“Monster From Outer Space Runs WILD!”

“20 Million Miles To Earth”  is a classic,  it’s a classic for one reason. Legendary stop action animation genius Ray Harryhausen.   20 Million Miles was Harryhausen’s favorite and he even appeared in the movie (un-credited) feeding the elephant at the zoo.

A rocket ship, having gone to Venus, crash-lands in the ocean off Italy’s coast on its return.  In a stroke of good fortune a  small boat of fishermen are near the ship when it crashes and are able to rescue the two astronauts on board.  A small fisher boy grabs a container that is filled with what appears to be a sweet potato made out of egg flavored jello.  The small boy takes the potato to an old scientist who lives in a camper trailer with his granddaughter who is almost a doctor.  The old scientist buys the potato from the boy and it soon hatches into a very cool small beast.   The beast grows huge practically overnight and escapes from the scientist only to be abused by people with vicious dogs and pitchforks. One of the astronauts dies but the other tracks the beast locating it in a barn and attempts to control it by beating it with long wooden stick. Ymir (the name of beast) escapes the barn and growing even bigger attacks Rome in an act of revenge for the abuse it has taken at the hands of man.

William Hopper (The Deadly Mantis, Conquest of space) handles the lead role (astronaut Robert Caulder) in screaming fashion as he screams at everyone all the time while smoking a cigarette.  Joan Taylor (Earth vs. the Flying Saucers,  Men in Space) plays the old scientist’s granddaughter who is almost a doctor and almost in love with Caulder).  Thomas Browne Henry (The Thing that couldn’t die, Screaming Mimi)  cranks out a solid performance as the Major General in charge of catching the monster.

The graphic effects are stellar for 1957 and the movie is a great one to experience.  Arguably one of the ten best old sci/fi movies and should have a home in your movie collection.

“Beginning Of The End” A Review

Beginning of the End

By Mona

“New Thrills, New Shocks, New Terror”

A movie so incredibly bad it’s awesomely good. Audrey Aimes played by Peggy Castle ( Target Zero, Back From the Dead) and Dr. Ed Wainwright played by Peter Graves ( It Conquered the World, Killers From Space) work as an unlikely pair to destroy a herd of giant bloodthirsty grasshoppers heading slowly towards Chicago eating a lot of people on the way.

Dr. Wainwright (Graves) is working with radioactive isotopes and food plants mutating the plants to grow huge fruits and vegetables to feed the worlds growing population.  A colony of grasshoppers get inside a grain bin and eat Wainwright’s irradiated wheat which causes them to grow to the size of city buses. Ace Reporter Audrey Aimes sniffs a newspaper article with her name on it and investigates.  Frank, who is Wainwright’s right hand man ( and deaf and dumb from radiation exposure) attempts to help the two get to the bottom of the situation but is killed by the grasshoppers early in the movie ( ever see a deaf and dumb mute trying to scream in terror as he gets attacked by giant grasshoppers?. . . It’s a troubling and a hilarious sight).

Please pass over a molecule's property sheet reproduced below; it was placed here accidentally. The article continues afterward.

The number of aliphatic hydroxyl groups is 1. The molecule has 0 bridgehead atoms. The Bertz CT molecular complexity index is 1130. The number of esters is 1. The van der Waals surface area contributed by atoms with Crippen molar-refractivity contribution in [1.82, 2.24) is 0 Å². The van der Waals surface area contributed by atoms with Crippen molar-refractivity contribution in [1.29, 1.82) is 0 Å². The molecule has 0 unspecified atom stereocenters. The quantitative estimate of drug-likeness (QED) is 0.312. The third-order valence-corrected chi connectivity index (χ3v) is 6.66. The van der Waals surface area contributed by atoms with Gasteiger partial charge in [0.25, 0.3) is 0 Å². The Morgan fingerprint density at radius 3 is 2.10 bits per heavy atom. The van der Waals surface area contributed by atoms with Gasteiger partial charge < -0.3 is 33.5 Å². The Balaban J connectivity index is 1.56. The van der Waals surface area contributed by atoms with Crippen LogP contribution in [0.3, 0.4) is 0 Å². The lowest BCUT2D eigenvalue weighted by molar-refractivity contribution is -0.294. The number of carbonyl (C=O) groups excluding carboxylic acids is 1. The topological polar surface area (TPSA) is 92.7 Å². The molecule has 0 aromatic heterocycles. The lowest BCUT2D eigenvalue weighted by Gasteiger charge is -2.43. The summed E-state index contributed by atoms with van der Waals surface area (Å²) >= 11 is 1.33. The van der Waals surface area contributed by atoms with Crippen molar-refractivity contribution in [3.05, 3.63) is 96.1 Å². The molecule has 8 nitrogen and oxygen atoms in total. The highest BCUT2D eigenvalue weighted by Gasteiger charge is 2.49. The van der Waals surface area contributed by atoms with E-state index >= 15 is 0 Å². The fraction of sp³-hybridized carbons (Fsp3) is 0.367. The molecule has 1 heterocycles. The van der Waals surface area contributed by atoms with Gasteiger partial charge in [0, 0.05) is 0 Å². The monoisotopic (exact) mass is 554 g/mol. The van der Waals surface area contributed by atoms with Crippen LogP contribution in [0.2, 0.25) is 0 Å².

The acting in “Beginning of the End” is believable enough. But the special effects . .. Not so much.  The giant grasshoppers look comical and make a very loud mechanical screech sound whenever they are shown.  The best special effect was the car phone in Audrey Aimes car she calls her editor from.  This movie was made in 1957, I‘m fairly certain car phones came much later.

As the grasshoppers near Chicago the Army decides to evacuate the city and drop an atom bomb on it to kill the giant bugs, Wainwright and Aimes work together on a plan to save the city and herd all the grasshoppers into lake Michigan where they will drown.  Guess how it turns out. . .  Or better yet watch the movie.

“The Monolith Monsters” A Review

The Monolith Monsters

By Mona

“Now The Amazing Monolith Monsters Reveal Powers Shocking Beyond Belief!”

For the horror and sci/fi buffs out there “The Monolith Monsters”  is required seeing much as “To Kill a Mockingbird” was required reading back in high school.

The plot is a stellar one, the dialog crispy, and the acting well done.  The Movie was produced in 1957 by Universal Pictures and was directed by John Sherwood (The Creature walks among us, Raw edge) who only directed three movies.  It stars  Grant Williams (The Incredible Shrinking Man, The Leech Woman), Lola Albright (Panic, The Incredible Hulk) and Les Tremayne (The Monster from Piedras Blancas, From the Earth to the Moon).

The movie begins with a long narration that most likely is supposed to set the mood.  After the narration we watch as a meteor crashes down in the desert close to a small town shattering into a million pieces.  A few minutes later we find out that when the pieces come into contact with water (Like Rain, or a spilled glass) the pieces grow straight up and become taller then buildings finally toppling over due to the height and shattering into even more small pieces to again get wet and grow. Anyone in the way of a falling monolith gets crushed or if a person touches an active piece of monolith they turn to stone.  There’s a lot of other stuff going on in the movie but that’s the main plot.

Having the monoliths made of a crystal substance and non-living,  instead of an evil alien hell bent on world domination is a nice twist.  Of course the monoliths move towards the town threatening the townsfolk but that’s to be expected.

This movie has it all, including a little girl in a iron lung slowly turning to stone.  Can they save her?  Can they save themselves? You will have to watch it to find out.